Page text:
Singer Darlene Love, whose voice cut through Phil Spector's "Wall of Sound," called her induction into the Hall her best 70th birthday present.
Pianist Leon Russell also was to be inducted at a black-tie dinner at The Waldorf-Astoria hotel in Manhattan. A tape of the ceremony is to air March 20 on Fuse.
Dr. John said he felt "like I'm blessed to be singing, to be breathing."
He was inducted by singer John Legend, who recalled meeting him at a benefit for Hurricane Katrina relief. Legend said the new Hall of Fame member has been a leading global ambassador for New Orleans and its special musical gumbo.
"He has never stopped flying the flag of funk," Legend said. "Tonight, he is definitely in the right place at the right time."
That was a reference to one of Dr. John's best-known songs, "Right Place, Wrong Time," with Allen Toussaint and the Meters.
Love fought back tears in her acceptance speech, saying she had faith that the gift God gave her would sustain her for the rest of her life.
She was inducted with a comic ramble by Bette Midler, who said she was a goner when she first heard Love's voice on a transistor radio.
"Listening to her songs, you had to dance, you had to move, you had to keep looking for that rebel boy," Midler said.
Love lent her powerful voice to several of Spector's hits, in acts such as the Crystals and Bob B. Soxx and the Blue Jeans. Her "Christmas (Baby Please Come Home)" is a holiday standard: She sang on U2's cover and performs it every December on David Letterman's show.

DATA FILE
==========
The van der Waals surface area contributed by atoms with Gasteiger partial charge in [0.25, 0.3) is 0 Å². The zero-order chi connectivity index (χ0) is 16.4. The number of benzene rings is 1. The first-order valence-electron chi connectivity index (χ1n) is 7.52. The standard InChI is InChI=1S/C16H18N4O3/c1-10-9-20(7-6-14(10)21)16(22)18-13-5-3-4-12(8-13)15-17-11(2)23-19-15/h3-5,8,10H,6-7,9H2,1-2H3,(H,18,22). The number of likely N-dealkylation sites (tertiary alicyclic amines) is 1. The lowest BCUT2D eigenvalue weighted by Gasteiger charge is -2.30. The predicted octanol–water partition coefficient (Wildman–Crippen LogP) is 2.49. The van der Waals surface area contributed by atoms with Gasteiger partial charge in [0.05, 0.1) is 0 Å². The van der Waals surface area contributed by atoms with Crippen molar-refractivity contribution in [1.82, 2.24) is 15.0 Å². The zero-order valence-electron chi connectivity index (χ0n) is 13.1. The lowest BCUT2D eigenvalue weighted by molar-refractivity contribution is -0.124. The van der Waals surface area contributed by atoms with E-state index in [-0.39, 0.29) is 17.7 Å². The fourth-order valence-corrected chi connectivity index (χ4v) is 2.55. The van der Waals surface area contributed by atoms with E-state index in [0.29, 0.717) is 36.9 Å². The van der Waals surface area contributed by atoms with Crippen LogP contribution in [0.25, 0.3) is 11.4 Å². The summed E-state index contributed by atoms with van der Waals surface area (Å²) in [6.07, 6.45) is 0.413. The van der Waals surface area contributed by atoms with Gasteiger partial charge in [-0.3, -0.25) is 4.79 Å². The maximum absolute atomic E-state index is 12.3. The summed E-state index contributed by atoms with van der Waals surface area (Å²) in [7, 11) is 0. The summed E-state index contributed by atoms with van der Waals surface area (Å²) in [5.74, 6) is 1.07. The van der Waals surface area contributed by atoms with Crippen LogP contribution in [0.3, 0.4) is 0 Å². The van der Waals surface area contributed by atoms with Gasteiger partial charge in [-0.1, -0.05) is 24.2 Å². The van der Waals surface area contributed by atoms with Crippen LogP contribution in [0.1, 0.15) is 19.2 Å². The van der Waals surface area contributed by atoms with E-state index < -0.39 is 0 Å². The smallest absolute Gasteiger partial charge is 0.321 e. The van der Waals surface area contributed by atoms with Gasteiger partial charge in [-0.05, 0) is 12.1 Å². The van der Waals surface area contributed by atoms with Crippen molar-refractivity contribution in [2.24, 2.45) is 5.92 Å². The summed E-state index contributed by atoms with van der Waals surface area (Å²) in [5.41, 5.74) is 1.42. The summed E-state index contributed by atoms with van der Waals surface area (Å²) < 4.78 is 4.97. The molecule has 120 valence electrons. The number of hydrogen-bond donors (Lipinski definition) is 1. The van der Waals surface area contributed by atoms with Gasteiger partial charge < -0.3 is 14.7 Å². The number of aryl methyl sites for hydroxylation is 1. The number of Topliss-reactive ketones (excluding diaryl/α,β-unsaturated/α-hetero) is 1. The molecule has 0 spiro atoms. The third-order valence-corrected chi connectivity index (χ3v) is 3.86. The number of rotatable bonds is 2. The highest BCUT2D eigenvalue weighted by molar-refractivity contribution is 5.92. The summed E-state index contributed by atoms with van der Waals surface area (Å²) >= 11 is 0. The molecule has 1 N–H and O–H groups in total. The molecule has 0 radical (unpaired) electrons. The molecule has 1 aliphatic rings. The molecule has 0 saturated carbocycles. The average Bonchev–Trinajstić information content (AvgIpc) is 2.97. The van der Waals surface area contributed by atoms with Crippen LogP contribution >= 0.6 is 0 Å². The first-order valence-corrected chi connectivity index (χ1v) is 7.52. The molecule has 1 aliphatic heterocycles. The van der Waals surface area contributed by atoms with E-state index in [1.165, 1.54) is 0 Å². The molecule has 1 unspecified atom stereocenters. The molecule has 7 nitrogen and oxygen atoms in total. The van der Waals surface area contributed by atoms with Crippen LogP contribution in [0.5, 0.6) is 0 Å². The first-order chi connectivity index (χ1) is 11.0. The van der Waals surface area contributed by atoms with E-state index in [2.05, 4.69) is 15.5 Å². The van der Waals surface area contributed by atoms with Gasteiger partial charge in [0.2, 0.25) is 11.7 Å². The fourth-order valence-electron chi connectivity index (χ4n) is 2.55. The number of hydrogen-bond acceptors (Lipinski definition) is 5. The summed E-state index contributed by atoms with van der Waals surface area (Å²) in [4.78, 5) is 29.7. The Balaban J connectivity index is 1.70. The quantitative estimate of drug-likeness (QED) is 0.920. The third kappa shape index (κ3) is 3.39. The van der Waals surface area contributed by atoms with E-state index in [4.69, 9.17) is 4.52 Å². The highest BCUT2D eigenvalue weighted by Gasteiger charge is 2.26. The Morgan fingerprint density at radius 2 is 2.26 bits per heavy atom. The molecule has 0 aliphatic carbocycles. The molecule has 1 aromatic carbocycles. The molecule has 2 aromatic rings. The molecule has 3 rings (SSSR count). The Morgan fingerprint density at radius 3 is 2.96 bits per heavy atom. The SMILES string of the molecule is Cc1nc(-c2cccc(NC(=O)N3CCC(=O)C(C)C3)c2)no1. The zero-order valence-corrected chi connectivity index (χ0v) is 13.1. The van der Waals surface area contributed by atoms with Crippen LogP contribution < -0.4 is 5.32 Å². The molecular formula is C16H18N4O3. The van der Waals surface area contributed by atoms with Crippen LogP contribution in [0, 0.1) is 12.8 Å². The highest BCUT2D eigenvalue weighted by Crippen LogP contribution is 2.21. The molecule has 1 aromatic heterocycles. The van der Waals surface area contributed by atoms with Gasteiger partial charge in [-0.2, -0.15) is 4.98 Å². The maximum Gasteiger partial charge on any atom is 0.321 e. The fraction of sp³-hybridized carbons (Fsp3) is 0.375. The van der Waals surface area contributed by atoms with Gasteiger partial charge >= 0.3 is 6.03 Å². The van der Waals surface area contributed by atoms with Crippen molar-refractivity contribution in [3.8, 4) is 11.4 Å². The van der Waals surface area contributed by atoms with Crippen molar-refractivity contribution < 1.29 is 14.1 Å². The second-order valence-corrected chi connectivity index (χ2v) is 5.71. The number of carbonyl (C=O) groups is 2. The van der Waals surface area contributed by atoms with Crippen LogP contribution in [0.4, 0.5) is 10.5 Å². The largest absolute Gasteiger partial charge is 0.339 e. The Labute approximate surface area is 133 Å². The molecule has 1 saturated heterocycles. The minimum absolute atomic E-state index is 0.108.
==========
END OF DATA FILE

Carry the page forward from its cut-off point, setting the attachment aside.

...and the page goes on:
The Brooklyn-born Diamond wrote pop-rock hits for himself ("Solitary Man") and others (The Monkees' "I'm a Believer"). Presidential daughter Caroline Kennedy was the inspiration for "Sweet Caroline," now a Boston Red Sox anthem. Diamond settled into a comfortable career as a middle-of-the-road concert favorite, although he made some challenging recordings in recent years with producer Rick Rubin.
He said before the ceremony that he had flown in from a concert tour in Australia for his induction and was flying back when it was done.
Alice Cooper is the stage name for singer Vincent Furnier and his band, known for 1970s era hard rock songs "Eighteen," "No More Mr. Nice Guy" and "School's Out." Their concerts were steeped in horror movie theatrics, and singer Rob Zombie said Monday they had invented the rock show.
Cooper wore a blood-splattered shirt and a boa constrictor to the induction. He said, "We've always been a hard rock band. We just wanted to decorate it a little differently."
Songwriter Waits is well-versed in blues, poetry and ballads, with songs rough and romantic. Several of his Hall of Fame predecessors have recorded his work, including Bruce Springsteen ("Jersey Girl"), the Ramones ("I Don't Want to Grow Up"), Rod Stewart ("Downtown Train") and Johnny Cash ("Down There By the Train"). Another California-based songwriter, Neil Young, was to pay tribute to Waits on Monday.
Russell's long hair and beard gave him a distinctive look, but it's the piano player's songs - particularly "Delta Lady" and "A Song for You" - that made him memorable. His career has recently been revived through a collaboration with Elton John, who was to induct him.
Elektra Records founder Jac Holzman and Specialty Records founder Art Rupe were to be inducted in the non-performer category.
The rock hall has slightly shifted its format this year, doing the inductions first then gathering artists for performances. In past years, the performances were interspersed throughout the night.